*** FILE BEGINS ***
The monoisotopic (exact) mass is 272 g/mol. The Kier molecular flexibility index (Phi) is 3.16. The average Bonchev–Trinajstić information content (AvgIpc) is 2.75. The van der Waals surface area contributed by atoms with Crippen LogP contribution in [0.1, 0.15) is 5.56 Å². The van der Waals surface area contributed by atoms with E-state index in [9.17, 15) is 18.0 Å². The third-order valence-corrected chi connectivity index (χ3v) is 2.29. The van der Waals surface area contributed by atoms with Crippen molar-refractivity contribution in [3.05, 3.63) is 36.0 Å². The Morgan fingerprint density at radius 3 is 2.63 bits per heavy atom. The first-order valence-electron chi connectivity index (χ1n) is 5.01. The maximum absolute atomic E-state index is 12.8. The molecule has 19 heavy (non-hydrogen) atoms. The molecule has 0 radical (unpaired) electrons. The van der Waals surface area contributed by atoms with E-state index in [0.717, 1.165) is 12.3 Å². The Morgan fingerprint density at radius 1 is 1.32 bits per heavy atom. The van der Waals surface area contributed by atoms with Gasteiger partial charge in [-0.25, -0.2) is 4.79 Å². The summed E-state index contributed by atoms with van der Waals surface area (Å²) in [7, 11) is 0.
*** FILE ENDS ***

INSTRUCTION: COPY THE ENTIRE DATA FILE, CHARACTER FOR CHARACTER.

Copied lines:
The monoisotopic (exact) mass is 272 g/mol. The Kier molecular flexibility index (Phi) is 3.16. The average Bonchev–Trinajstić information content (AvgIpc) is 2.75. The van der Waals surface area contributed by atoms with Crippen LogP contribution in [0.1, 0.15) is 5.56 Å². The van der Waals surface area contributed by atoms with E-state index in [9.17, 15) is 18.0 Å². The third-order valence-corrected chi connectivity index (χ3v) is 2.29. The van der Waals surface area contributed by atoms with Crippen molar-refractivity contribution in [3.05, 3.63) is 36.0 Å². The Morgan fingerprint density at radius 3 is 2.63 bits per heavy atom. The first-order valence-electron chi connectivity index (χ1n) is 5.01. The maximum absolute atomic E-state index is 12.8. The molecule has 19 heavy (non-hydrogen) atoms. The molecule has 0 radical (unpaired) electrons. The van der Waals surface area contributed by atoms with E-state index in [0.717, 1.165) is 12.3 Å². The Morgan fingerprint density at radius 1 is 1.32 bits per heavy atom. The van der Waals surface area contributed by atoms with Gasteiger partial charge in [-0.25, -0.2) is 4.79 Å². The summed E-state index contributed by atoms with van der Waals surface area (Å²) in [7, 11) is 0.